Nonagenarian Prime Minister Mahathir Mohamad wasted no time in making a much anticipated move, dispatching Finance Minister Lim Guan Eng to renegotiate some of the “unequal treaties” with China. His move has been compared to steps by the then-new Sirisena administration in Sri Lanka to scale back massive deals with China made under the previous government.
But actually, the Malaysia saga has more in common with China’s investment in Africa, where Beijing’s no-strings-attached aids programs have been accused of propping up authoritarian, corrupt regimes. As a fuller account of ex-Prime Minister Najib Razak’s embezzlement of state funds began to emerge, suspicions are growing of Beijing’s complicity in a scandal slammed by the United States as “kleptocracy at its worst.”
The premise for China’s noninterference policy is the argument that for poor countries, social and economic rights should take precedence over civil and political rights. As Zambian economist Dambisa Moyo tersely put it: “it matters little to a starving African family whether they can vote or not.” To be fair, international criticism notwithstanding, on balance China’s “unconditional” developmental model has lifted millions out of poverty.Enjoying this article? Click here to subscribe for full access. Just $5 a month.
In fact, Mahathir, together with the late Lee Kuan Yew in Singapore, were the earliest proponents of this two-staged development model. During the 1990s Asian values debate, both leaders advocated the prioritization of Eastern collective social economic prosperity, and pushed back against what they perceived as the premature Western imposition of individualistic civil liberties.
Today, China is sticking to the same noninterference playbook as it rolls out the ambitious Belt and Road Initiative. Countries across Europe and Asia are hopping onto the BRI bandwagon, with little political conditions imposed. As the Chinese web expands there is also growing consternation that China’s “business is business” pragmatism is abetting predatory mercantilism, showing little ethical restrains.
In Malaysia, despite a rising tide of discontent, most analysts forecasted a return to power by the embattled Najib. Mahathir’s stunning victory caught much of the world by surprise. In Beijing, this shock was tinged with unease as evidence is surfacing implicating China in collusion with the Najib administration’s gross fiscal mismanagement.
The China-Malaysia relationship is unlikely to be derailed by this complication. But China’s credibility may have depreciated somewhat.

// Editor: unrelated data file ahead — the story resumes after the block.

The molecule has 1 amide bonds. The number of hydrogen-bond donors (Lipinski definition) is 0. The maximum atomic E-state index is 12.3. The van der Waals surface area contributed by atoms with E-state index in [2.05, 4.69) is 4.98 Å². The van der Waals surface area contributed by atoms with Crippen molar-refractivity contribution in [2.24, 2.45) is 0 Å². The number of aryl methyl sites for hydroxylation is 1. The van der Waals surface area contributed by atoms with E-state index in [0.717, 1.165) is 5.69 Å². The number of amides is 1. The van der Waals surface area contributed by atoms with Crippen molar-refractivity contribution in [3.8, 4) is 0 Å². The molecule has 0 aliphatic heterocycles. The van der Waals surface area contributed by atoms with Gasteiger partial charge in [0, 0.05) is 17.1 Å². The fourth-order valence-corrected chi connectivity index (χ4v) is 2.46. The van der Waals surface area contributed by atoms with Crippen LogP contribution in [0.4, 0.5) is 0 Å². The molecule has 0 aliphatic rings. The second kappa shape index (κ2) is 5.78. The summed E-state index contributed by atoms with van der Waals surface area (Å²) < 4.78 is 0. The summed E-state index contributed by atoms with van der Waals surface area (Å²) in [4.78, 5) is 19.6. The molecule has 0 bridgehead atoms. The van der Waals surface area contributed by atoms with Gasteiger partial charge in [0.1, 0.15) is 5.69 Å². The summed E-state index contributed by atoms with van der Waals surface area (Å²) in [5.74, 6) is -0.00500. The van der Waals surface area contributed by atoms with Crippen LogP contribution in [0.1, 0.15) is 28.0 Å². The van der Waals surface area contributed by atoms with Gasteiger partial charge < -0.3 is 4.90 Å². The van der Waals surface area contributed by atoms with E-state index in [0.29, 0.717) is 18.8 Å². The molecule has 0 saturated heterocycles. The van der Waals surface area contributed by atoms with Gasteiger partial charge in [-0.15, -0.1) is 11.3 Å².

The Malaysia episode underscores a vital point: Beijing’s no-strings-attached aid model no longer works for some, especially in countries that have achieved greater democratization.
For Malaysians today, mere economic growth is no longer adequate. Civil liberties are just as important. This is not an indictment of the Asian values thesis; rather it is a validation of the “economic first” principle.
After decades of steady growth, Malaysia has attained a level of prosperity whereby a vibrant civil society is becoming sustainable. In a way, this is the by-product of an expanding middle class. But this would not have transpired without the valiant struggles of grassroots social activists, who outmaneuvered a conniving state machinery to transform the Malaysian masses into an informed citizenry. After years of perseverance, this bottom up movement finally came of age by bringing about a historic change of power, peacefully, through the ballot box.
The Malaysia storyline is as inspirational as is inconceivable, with larger-than-life personalities entangled in multiple plots and subplots. There are startling twists and turns worthy of the intrigue and suspense of the Chinese classic Romance of the Three Kingdoms. This modern Malaysian version, however, is wholly nonfictional, and is still an unfolding drama.
Sadly, along the way, China lost the plot in this stunning Malaysia breakout story.
Moving forward, Beijing has to recalibrate its economic-centric approach with greater care for issues pertaining to civil liberties, and restore its lost credibility with “cleaner” soft power.
President Xi Jinping’s sweeping anti-graft campaign has sanitized Chinese officialdom. This domestic housecleaning exercise should be extended overseas to clean up China’s operations abroad. The process can begin with the explicit prohibition of any collusion between Chinese enterprise and corrupt regimes.
True, Malaysia is the news of the day. But China, by virtue of its size, is the bigger story of our time, with far greater global consequences. Indeed the People’s Republic has enormous potential to positively affect the world. But Beijing must set in place stronger moral oversight of its fast expanding international footprints.
Apart from averting future ethical missteps, this enforcement will move modern China closer in step with the much touted, idealized Confucian exemplary leadership, namely, “A ruler who governs virtuously is like the north star around which all other stars revolve.”
Peter T C Chang is a senior lecturer at the Institute of China Studies, University of Malaya.